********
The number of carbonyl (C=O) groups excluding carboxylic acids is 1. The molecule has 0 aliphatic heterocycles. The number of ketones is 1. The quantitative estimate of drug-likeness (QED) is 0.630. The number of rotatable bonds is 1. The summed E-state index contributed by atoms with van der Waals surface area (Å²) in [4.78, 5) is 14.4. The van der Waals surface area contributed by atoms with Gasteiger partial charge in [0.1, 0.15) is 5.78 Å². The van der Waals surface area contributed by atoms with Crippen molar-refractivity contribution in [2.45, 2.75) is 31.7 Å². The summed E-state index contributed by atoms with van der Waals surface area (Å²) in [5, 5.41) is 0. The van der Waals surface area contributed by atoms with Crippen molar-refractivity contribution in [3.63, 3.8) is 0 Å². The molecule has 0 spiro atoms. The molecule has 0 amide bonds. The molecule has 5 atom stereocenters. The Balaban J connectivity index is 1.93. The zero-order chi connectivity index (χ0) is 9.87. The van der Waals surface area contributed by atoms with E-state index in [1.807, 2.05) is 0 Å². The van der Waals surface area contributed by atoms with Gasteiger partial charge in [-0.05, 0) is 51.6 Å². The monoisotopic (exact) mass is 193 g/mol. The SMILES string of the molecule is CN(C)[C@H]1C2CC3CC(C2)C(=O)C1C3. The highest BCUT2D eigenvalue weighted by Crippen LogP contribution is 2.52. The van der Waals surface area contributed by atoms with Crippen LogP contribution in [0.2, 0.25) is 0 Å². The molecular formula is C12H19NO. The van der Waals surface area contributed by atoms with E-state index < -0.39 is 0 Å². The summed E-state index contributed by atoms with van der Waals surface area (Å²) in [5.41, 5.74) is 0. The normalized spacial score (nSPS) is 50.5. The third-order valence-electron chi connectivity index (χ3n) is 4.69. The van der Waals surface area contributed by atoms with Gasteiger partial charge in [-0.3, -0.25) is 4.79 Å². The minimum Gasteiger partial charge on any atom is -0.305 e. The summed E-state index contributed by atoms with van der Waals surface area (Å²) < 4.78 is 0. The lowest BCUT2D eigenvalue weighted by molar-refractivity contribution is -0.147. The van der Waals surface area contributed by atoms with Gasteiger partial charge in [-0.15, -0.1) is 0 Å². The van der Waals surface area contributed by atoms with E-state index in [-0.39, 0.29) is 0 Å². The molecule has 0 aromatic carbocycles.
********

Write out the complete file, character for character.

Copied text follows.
The number of carbonyl (C=O) groups excluding carboxylic acids is 1. The molecule has 0 aliphatic heterocycles. The number of ketones is 1. The quantitative estimate of drug-likeness (QED) is 0.630. The number of rotatable bonds is 1. The summed E-state index contributed by atoms with van der Waals surface area (Å²) in [4.78, 5) is 14.4. The van der Waals surface area contributed by atoms with Gasteiger partial charge in [0.1, 0.15) is 5.78 Å². The van der Waals surface area contributed by atoms with Crippen molar-refractivity contribution in [2.45, 2.75) is 31.7 Å². The summed E-state index contributed by atoms with van der Waals surface area (Å²) in [5, 5.41) is 0. The van der Waals surface area contributed by atoms with Crippen molar-refractivity contribution in [3.63, 3.8) is 0 Å². The molecule has 0 spiro atoms. The molecule has 0 amide bonds. The molecule has 5 atom stereocenters. The Balaban J connectivity index is 1.93. The zero-order chi connectivity index (χ0) is 9.87. The van der Waals surface area contributed by atoms with E-state index in [1.807, 2.05) is 0 Å². The van der Waals surface area contributed by atoms with Gasteiger partial charge in [-0.05, 0) is 51.6 Å². The monoisotopic (exact) mass is 193 g/mol. The SMILES string of the molecule is CN(C)[C@H]1C2CC3CC(C2)C(=O)C1C3. The highest BCUT2D eigenvalue weighted by Crippen LogP contribution is 2.52. The van der Waals surface area contributed by atoms with Crippen LogP contribution in [0.2, 0.25) is 0 Å². The molecular formula is C12H19NO. The van der Waals surface area contributed by atoms with E-state index < -0.39 is 0 Å². The summed E-state index contributed by atoms with van der Waals surface area (Å²) in [5.41, 5.74) is 0. The normalized spacial score (nSPS) is 50.5. The third-order valence-electron chi connectivity index (χ3n) is 4.69. The van der Waals surface area contributed by atoms with Gasteiger partial charge in [-0.3, -0.25) is 4.79 Å². The minimum Gasteiger partial charge on any atom is -0.305 e. The summed E-state index contributed by atoms with van der Waals surface area (Å²) < 4.78 is 0. The lowest BCUT2D eigenvalue weighted by molar-refractivity contribution is -0.147. The van der Waals surface area contributed by atoms with Gasteiger partial charge in [-0.15, -0.1) is 0 Å². The van der Waals surface area contributed by atoms with E-state index in [-0.39, 0.29) is 0 Å². The molecule has 0 aromatic carbocycles.